The stock market has been soaring to new heights in recent weeks and months, even though the coronavirus persists in some places, the economy hasn’t fully recovered, and stimulus payments are still propping things up. All this creates a risk that as things get back to normal, the market overall could be due for a correction. Some of the money that has been flowing into it could be cashed out and put back into bonds as interest rates rise, or used for other purposes as spending resumes and people choose to hold less in stocks.
If I owned Moderna (NASDAQ:MRNA), fuboTV (NYSE:FUBO), or Pinterest (NYSE:PINS), I’d be considering selling them right now. Each company’s share prices has more than doubled in the past year, blowing past the S&P 500 and its 35% gains during that time. But with inflated valuations and the possibility of a crash looming, they become riskier as each day passes by.
Moderna has soared by 250% in 12 months, and for good reason — its COVID-19 vaccine obtained emergency use authorization from the U.S. Food and Drug Administration (FDA) last year. The company expects to generate more than $18 billion in revenue from the vaccine in 2021, and its bottom line will finally be in the black — in 2020 its losses totaled $747 million, triple what it lost in 2017.
Things are certainly looking up for Moderna, especially with rival Pfizer looking to get the OK from the FDA for a third dose of its vaccine to help fight the delta variant. If Pfizer is successful, it’s likely Moderna would follow suit, which could bring in even more revenue for the company. But there’s no certainty that will happen. And more vaccines could be coming to market soon, including one from Novavax, which plans to apply for authorization from the FDA during the third quarter.
As countries have more options for vaccines, that will inevitably bring down the revenue and potential market share for Moderna. And beyond that, there are questions about what the future holds for Moderna after COVID-19. While its mRNA technology has proven to be effective, that doesn’t guarantee that other vaccines in its pipeline will succeed. Its vaccine for cytomegalovirus, currently the furthest along, is entering phase 3 trials. With a peak annual revenue potential of between $2 billion and $5 billion, however, the company won’t be able to solely rely on it in replacing COVID-19-related revenue.
Moderna’s future is a question mark for me, and while its forward price-to-earnings ratio of 11 looks cheap, that could change drastically post-COVID. Even on a forward basis, the stock is trading at more than 6 times revenue — Pfizer is at just 3. Although Moderna is doing well right now, its stock is expensive and could be due for a correction soon.
Streaming and entertainment company fuboTV isn’t profitable, nor does profitability look to be in its sights. But that hasn’t stopped investors from jumping on its bandwagon, driving shares up by more than 160% in 12 months. Its subscriber base as of March 31 topped 590,000 people — a year-over-year increase of 105%. And the company may continue attracting more subscribers thanks to plans to launch a sportsbook before the end of the year.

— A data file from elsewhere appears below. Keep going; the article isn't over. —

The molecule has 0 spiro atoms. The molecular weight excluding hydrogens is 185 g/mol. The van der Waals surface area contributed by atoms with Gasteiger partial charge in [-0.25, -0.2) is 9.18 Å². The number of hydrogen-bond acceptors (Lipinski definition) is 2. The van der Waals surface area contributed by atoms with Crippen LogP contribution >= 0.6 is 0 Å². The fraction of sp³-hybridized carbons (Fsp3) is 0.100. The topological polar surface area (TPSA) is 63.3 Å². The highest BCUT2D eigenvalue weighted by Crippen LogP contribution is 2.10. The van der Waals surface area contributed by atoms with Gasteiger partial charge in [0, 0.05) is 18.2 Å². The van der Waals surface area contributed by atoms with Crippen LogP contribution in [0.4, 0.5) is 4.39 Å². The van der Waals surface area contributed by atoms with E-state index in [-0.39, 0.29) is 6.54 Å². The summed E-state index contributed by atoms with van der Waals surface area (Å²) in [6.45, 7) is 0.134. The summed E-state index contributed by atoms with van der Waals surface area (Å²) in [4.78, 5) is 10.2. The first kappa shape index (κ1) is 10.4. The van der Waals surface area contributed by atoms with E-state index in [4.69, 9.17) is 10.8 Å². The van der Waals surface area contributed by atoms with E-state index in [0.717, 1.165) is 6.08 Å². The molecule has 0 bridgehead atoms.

However, while the company is growing fast, my concern is that its approach may be too aggressive in pursuing revenue. In its most recent quarterly results, for the period ending March 31, revenue of $120 million was nowhere near enough to cover its $185 million in operating expenses. Of particular concern is that fuboTV has incurred subscriber-related expenses of $113 million — more than the $107 million it brought in from subscription-related revenue.
Without good margins to support the company’s growth, the problem for investors is that fuboTV’s financials may not get stronger as it expands, which could lead to an inevitable need to raise cash — diluting existing shareholders. fuboTV currently trades at a multiple of 6 times its revenue, and although that’s cheaper than Netflix‘s multiple of more than 9, the streaming giant is at least profitable. In a crash, investors look for safety, and without a strong bottom line, fuboTV’s stock could fall quickly.
Pinterest’s stock has benefited from people staying at home during the pandemic and using its discovery engine to explore hobbies and interests. As of the end of March, the company had 478 million monthly active users (MAUs), an increase of 30% year over year. That tops last year’s results, in which MAUs of 367 million grew by 26%. The company does expect to see a slowdown next quarter, however, with its MAU growth rate likely to be in the “mid-teens.”
Even with the rising user base and a 78% year-over-year increase in sales this past quarter to $485 million, the company still posted a net loss of $22 million. Although that was a fraction of the $141 million loss it incurred a year earlier, with the economy opening back up and people going back to their regular habits, there may be less time to spend on Pinterest — and a decline in MAUs. If that happens, the progress the company has been making on its bottom line could be stalled.
Pinterest has been a hot stay-at-home stock, but now could become a risky buy given its hefty valuation; currently, the growth stock trades at more than 22 times its revenue — the average holding in the Technology Select Sector SPDR Fund trades at a multiple of less than 7.
This article represents the opinion of the writer, who may disagree with the “official” recommendation position of a Motley Fool premium advisory service. We’re motley! Questioning an investing thesis — even one of our own — helps us all think critically about investing and make decisions that help us become smarter, happier, and richer.